I'm a snob. There, it's out. I probably can't afford to be one, but, I am.
There are just some items on which one can't compromise. Tomato sauce is one. And mayonnaise. And meat. And cherry tomatoes. And perfume. And face wash and moisturiser. And Vanish. And tampons (I cannot get my head around using a cheaper alternative brand in such an intimate, um, space). And tea, coffee, body wash, deodorant, foundation, mascara, eye shadows and soap. Oh, and those built-in support vests from Woolies. Cannot live without them. Must buy two a month. Have even included them in my budget between Ridiculously Overpriced (But Says On The Pack That It's The Best You Can Give Your Cat) Cat Food and (Crikey Effing Moses! It's Not Like We House A Mechanised Production Line) Electricity. Oh, and butter. I'm a real butter girl.
And so as part of the Mother's Day celebration, The Daughter and I joined The Incubator and The Father on a rugby outing. In, no less, The Father's box. When I tweeted that I was currently sitting in my father's doos sipping wine, I received a barrage of replies along the lines "Too much information" and "if your dad has a doos does that make your mom a dyke?"
(It must just be mentioned that Mother's Day is my most favourite of all the days in the year. I suppose that's because it is the label 'mother' of which I'm most proud. I love the little chick that bestowed that name upon me. Flat out. And also, my mother (The Incubator, for those of you confused) is really the grooviest of all the mothers.)
So there I found myself, in a rugby stadium amongst a bevy of teenage girls wearing shorter shorts than some of the knickers I own, with very little clue about how the game actually works. That's not strictly true. I understand sport. I even learned to shout "Rock On" when someone mishandled the ball and it bounced forward. (Impressive, no?)
But being in a box (I feel awkward just saying that) is all kinds of rad. For starters, my tipples were served in glass. And I didn't have to buy a six-pack per half which I normally have to do when I accompany The Brother on such outings. Also, I didn't have to eat an oil-coated wors roll - the type which satisfies only when one has consumed vast numbers of tequilas. Which, of course, one wouldn't do when one is taking one's daughter on an outing.
But the best part about box-side rugby viewing is the little railing that separates the inner circle from the commoner. It's almost like I was Kate Middleton, separated from the adoring fans but close enough to wave. I say 'separate' but that too is not strictly true: A man who found the sheer expanse of his body could not fit the seat for which he'd parted with hard-earned cash thought it would be far wiser to sit on the stairs just next to me, with only a fine whisp of metal betwixt us.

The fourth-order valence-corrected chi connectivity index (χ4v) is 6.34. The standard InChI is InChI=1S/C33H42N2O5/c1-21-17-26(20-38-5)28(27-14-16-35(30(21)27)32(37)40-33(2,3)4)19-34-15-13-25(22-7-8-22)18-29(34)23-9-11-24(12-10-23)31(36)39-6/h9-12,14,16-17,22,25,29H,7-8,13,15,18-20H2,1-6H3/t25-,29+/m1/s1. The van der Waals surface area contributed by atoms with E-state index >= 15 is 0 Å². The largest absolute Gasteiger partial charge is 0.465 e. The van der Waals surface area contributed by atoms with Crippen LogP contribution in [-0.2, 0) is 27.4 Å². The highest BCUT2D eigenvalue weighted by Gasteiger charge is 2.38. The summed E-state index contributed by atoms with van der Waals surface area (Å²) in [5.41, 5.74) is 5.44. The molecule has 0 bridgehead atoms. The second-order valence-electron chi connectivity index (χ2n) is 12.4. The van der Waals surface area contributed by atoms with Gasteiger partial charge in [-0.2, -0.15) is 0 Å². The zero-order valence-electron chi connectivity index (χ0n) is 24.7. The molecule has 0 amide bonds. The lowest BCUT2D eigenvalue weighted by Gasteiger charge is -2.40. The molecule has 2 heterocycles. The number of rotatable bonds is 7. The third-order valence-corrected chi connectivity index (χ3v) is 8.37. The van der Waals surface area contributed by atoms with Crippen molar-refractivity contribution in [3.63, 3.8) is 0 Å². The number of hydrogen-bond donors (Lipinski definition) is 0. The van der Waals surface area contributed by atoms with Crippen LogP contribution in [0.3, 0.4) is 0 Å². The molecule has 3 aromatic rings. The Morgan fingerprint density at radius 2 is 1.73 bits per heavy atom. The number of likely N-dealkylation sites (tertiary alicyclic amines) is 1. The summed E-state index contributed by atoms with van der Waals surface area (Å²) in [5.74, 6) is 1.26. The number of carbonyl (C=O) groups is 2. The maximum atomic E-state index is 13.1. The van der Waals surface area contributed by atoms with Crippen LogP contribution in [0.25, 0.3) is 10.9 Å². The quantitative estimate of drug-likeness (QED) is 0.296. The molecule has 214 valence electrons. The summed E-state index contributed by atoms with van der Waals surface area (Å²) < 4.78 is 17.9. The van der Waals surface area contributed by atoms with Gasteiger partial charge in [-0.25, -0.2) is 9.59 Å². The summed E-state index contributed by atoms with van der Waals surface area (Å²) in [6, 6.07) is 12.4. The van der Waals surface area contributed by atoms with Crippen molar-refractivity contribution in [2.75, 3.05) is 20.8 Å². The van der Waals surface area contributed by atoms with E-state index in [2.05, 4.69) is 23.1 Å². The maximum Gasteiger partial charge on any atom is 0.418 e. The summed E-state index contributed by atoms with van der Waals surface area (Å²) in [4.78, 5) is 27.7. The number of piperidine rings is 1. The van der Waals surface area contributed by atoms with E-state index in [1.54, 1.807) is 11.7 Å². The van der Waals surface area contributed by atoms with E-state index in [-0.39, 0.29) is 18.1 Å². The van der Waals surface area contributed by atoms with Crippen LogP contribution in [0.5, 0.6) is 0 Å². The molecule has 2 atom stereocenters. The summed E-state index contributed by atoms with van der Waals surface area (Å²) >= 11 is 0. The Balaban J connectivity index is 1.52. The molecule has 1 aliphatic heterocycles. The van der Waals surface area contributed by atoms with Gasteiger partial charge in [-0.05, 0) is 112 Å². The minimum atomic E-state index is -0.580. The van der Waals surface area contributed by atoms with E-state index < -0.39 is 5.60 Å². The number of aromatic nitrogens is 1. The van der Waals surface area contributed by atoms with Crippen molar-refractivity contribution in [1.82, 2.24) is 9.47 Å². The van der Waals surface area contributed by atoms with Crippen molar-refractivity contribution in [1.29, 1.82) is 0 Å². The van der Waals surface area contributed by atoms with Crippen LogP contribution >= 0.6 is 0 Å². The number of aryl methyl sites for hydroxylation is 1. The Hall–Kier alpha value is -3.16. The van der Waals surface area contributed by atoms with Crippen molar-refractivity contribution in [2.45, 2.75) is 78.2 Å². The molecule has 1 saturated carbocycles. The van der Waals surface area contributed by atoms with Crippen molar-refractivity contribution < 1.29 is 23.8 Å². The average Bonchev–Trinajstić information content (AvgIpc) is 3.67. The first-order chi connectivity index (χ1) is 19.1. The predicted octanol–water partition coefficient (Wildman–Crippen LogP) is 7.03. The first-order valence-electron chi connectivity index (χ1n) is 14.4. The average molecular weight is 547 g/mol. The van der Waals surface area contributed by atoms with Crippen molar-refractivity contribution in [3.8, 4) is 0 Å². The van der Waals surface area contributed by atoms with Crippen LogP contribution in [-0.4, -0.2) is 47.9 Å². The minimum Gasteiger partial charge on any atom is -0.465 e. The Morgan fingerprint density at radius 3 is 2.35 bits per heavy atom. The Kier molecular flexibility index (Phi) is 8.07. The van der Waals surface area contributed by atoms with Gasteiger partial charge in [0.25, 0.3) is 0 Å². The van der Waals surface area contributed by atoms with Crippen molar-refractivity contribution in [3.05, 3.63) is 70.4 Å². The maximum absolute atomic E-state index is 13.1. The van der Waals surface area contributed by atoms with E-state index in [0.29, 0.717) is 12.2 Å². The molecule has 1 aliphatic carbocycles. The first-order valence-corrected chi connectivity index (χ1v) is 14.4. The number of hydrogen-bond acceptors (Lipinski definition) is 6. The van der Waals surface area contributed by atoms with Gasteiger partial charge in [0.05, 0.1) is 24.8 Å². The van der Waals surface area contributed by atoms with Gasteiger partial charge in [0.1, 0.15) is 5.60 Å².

Man On Stairs: I'm Alfie, pleased to meet you.
I leaned across, arm stretched forwards to have my hand completely swallowed by his giant mit.
The Pant: Pleased to meet you.
My initial response to Alfie was one of removed disdain. I avoided eye contact and tried to involve myself in as many conversations with people on my side of the railing as possible. But the thing with rugby is everyone actually watches rugby. And they are thus less than keen to discuss anything that is not-rugby related. Besides which, when The Pant has a glass of wine in the gullet, she becomes far friendlier.
After the official sinking of the second Castle Lite, I clicked my fingers and Manuel (I'm not sure that this was his name, but let's go with it) arrived with a glass (not plastic!!) of the finest red. At which point the liquor took over, and my efforts to appear snobbish by having good posture and not saying 'fuck' flew out the window.
The Pant: Ok, so Alfie, we're friends, right?
Alfie: Yes, Pat, we are.
The Pant: (over screams of "what the fuuuuck are you doing, Ref?") It's Pant.
Alfie: Yes. Pat. We're mates.
TP: Well, could you quietly, so that nobody can hear you at all. And promise you won't laugh, could you tell me who the (hushed whisper) Sharks are?
Not only did Alfie point out that the team I've been told to support was the guys in black, but he also gave me a little run down on how everything works.
The Pant: Okay, so when the guys in black have the ball I must woop-woop loudly and shout their number? Like, "Go 17 you beauuuuuuuuty"? And then I must air punch several times and shout "hooo hooo hooo" like Julia Roberts did when she was at the polo in Pretty Woman?
Alfie: Yes, that's right.
The Pant: And when the other guys have the ball I must shout things like, "Bliksem him!" and "Moer him, ekse"?
Alfie: You've got it.
The Pant: And then sometimes I should randomly shout, "Get your eyes tested you fucking wanker ref"?
Alfie: Yes, that will do.
TP: And also sometimes I should scream "Rock on!"?
Alfie: Knock on.
TP: That's what I said.
As the game coasted towards a close, Alfie and I moved from the hi-5 to those few (special) times when I kissed his large cheek with such vigour that all eight of his chins wobbled with ecstatic delight. We were so tight by the final whistle that I considered baring my "cleavage" and allowed him to motorboat me.
TP: One more thing, Alfie. Before you go...
He gazed at me with that soft-eyed look of deep love, while taking both my hands in his.
Alfie: Yes, Pat, what is it?
TP: That guy in the black. Number 10 jersey. What's his name?
Alfie: Oh him? That's Patrick Lambie. Only 20 years ol-
Before Alfie could finish his sentence, I'd picked up The Daughter and raced down to the field in lustful pursuit of the little hottie-hot pants. I was panting with the mouth of a tired dog. Classy.
And, so, I've realised that being a snob just doesn't fit in with rugby. And so next time around, I intention to drink draught out of a plastic cup and eat a wors roll. Probably on the steps, next to my Alfie. But in the meantime, I'm just going to sip ever so quietly on my Sri Lankan tea.